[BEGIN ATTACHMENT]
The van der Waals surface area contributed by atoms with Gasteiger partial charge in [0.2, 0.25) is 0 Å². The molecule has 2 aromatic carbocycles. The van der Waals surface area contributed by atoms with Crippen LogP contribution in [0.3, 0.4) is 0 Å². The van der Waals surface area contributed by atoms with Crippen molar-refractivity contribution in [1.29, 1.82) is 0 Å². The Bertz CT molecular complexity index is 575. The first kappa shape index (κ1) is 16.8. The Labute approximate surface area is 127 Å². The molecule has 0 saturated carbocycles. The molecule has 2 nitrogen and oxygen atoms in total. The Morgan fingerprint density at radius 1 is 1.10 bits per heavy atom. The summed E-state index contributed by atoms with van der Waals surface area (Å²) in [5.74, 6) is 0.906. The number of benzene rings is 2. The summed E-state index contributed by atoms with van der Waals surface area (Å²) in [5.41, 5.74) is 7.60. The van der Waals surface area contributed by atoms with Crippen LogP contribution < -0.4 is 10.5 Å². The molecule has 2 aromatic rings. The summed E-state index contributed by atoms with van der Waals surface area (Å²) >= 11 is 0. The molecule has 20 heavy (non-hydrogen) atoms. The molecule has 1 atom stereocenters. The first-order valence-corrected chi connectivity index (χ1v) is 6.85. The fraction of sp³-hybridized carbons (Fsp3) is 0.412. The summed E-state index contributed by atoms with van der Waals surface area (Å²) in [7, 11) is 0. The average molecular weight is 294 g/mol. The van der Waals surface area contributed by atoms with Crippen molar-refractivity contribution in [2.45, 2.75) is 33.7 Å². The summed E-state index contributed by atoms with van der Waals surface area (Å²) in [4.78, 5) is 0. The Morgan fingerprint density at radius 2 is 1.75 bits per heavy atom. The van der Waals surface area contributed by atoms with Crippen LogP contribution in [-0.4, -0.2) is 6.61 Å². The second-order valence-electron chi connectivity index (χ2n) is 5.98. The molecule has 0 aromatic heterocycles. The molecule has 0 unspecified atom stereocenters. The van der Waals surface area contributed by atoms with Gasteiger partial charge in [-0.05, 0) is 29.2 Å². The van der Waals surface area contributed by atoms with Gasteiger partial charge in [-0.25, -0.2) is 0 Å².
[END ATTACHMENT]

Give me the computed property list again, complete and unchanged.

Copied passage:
The van der Waals surface area contributed by atoms with Gasteiger partial charge in [0.2, 0.25) is 0 Å². The molecule has 2 aromatic carbocycles. The van der Waals surface area contributed by atoms with Crippen LogP contribution in [0.3, 0.4) is 0 Å². The van der Waals surface area contributed by atoms with Crippen molar-refractivity contribution in [1.29, 1.82) is 0 Å². The Bertz CT molecular complexity index is 575. The first kappa shape index (κ1) is 16.8. The Labute approximate surface area is 127 Å². The molecule has 0 saturated carbocycles. The molecule has 2 nitrogen and oxygen atoms in total. The Morgan fingerprint density at radius 1 is 1.10 bits per heavy atom. The summed E-state index contributed by atoms with van der Waals surface area (Å²) in [5.74, 6) is 0.906. The number of benzene rings is 2. The summed E-state index contributed by atoms with van der Waals surface area (Å²) in [5.41, 5.74) is 7.60. The van der Waals surface area contributed by atoms with Crippen LogP contribution < -0.4 is 10.5 Å². The molecule has 2 aromatic rings. The summed E-state index contributed by atoms with van der Waals surface area (Å²) >= 11 is 0. The molecule has 20 heavy (non-hydrogen) atoms. The molecule has 1 atom stereocenters. The first-order valence-corrected chi connectivity index (χ1v) is 6.85. The fraction of sp³-hybridized carbons (Fsp3) is 0.412. The summed E-state index contributed by atoms with van der Waals surface area (Å²) in [7, 11) is 0. The average molecular weight is 294 g/mol. The van der Waals surface area contributed by atoms with Crippen molar-refractivity contribution in [2.45, 2.75) is 33.7 Å². The summed E-state index contributed by atoms with van der Waals surface area (Å²) in [4.78, 5) is 0. The Morgan fingerprint density at radius 2 is 1.75 bits per heavy atom. The van der Waals surface area contributed by atoms with Crippen LogP contribution in [-0.4, -0.2) is 6.61 Å². The second-order valence-electron chi connectivity index (χ2n) is 5.98. The molecule has 0 aromatic heterocycles. The molecule has 0 unspecified atom stereocenters. The van der Waals surface area contributed by atoms with Gasteiger partial charge in [-0.05, 0) is 29.2 Å². The van der Waals surface area contributed by atoms with Gasteiger partial charge in [-0.25, -0.2) is 0 Å².